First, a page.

I asked the seller for the serial number because I was curious to see what the build record says. The seller gave me two numbers, neither of which appears to be for that canoe. Both numbers he found were followed by a "17", so I feel it may be a 17 foot canoe. One serial number was for a 16 foot boat (not a canoe) and the other was for a 17 foot AA grade Otca, no mention of sponsons or a motor, dating from 1916.
The canoe in the picture appears to me to be a CS grade (thwart looks like ash) HW with sponsons. I see diamond head bolts there too... although they could have been added during a restoration. I explained this stuff to the seller and asked him to check the numbers again, at both stems, and maybe he'll get back to me.
It may help if others poke at him too, because he's maybe figured out I'm only curious and don't have that kind of money.
Asked the seller to check the serial number at each end, and he provided two possibilities-- one of which he'd given me before. He says it's either 33739-17, which is a 16 foot boat (not a canoe)... or 38739-17, which is a 17 foot AA grade Otca (no mention of sponsons or Evinrude). I poked around the serial numbers, trying different combinations, and didn't find anything close--- 33789 is a 17 foot Charles river; 38789 is an Otca... nothing a fer-sure match.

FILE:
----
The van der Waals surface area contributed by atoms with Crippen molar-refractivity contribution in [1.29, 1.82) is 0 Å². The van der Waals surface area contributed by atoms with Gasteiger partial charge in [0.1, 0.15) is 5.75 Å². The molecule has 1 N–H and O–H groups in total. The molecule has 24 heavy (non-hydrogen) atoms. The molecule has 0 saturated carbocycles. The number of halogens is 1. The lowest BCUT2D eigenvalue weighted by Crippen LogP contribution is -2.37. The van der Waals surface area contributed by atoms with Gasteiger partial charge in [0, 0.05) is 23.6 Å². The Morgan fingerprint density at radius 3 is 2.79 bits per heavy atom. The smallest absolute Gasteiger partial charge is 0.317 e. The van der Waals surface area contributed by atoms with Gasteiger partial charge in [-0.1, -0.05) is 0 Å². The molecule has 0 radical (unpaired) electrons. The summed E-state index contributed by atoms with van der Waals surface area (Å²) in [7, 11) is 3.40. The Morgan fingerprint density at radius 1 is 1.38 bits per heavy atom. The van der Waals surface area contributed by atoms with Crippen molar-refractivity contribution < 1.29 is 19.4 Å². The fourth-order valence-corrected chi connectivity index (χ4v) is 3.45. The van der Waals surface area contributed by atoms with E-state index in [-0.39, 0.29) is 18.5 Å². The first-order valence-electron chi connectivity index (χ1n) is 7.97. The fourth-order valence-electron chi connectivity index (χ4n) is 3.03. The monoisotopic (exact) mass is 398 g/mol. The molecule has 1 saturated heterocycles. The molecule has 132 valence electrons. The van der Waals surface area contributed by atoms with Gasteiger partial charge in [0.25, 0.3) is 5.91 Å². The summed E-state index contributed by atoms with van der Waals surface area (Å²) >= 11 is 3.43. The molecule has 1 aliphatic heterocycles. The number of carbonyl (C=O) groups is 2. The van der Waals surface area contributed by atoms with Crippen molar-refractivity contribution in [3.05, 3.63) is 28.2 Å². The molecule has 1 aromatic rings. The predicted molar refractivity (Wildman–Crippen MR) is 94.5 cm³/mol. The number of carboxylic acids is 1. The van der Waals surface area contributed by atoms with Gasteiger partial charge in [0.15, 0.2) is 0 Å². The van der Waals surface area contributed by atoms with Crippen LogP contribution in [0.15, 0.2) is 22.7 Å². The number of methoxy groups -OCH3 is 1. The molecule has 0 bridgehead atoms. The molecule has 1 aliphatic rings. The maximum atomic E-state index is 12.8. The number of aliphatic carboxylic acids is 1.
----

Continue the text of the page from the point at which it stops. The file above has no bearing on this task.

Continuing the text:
Thought maybe some of the others here who have the s/n CDs would like to play this numbers-game too. Meanwhile, I'll ask the seller if he'd like to take a picture of the serial number, and explain that hundreds of pairs of eyes can often see things one pair cannot.
Checking again, the seller says one end is too faint to read except for the length (17). The first three digits at the other end appear to him to be 397 and the last two are 33, 39, 38, 88, or 99. He says all the threes, eights, and nines look similar. I checked 397 with all those possibilities-- none had sponsons... 3 are 17 footers-- one is an Otca and two are Charles Rivers. The canoes date from 1916. The seller says the engine is dated 1918. I'm also looking at the buyer, in case it's someone connected with a business that might have modified the canoe.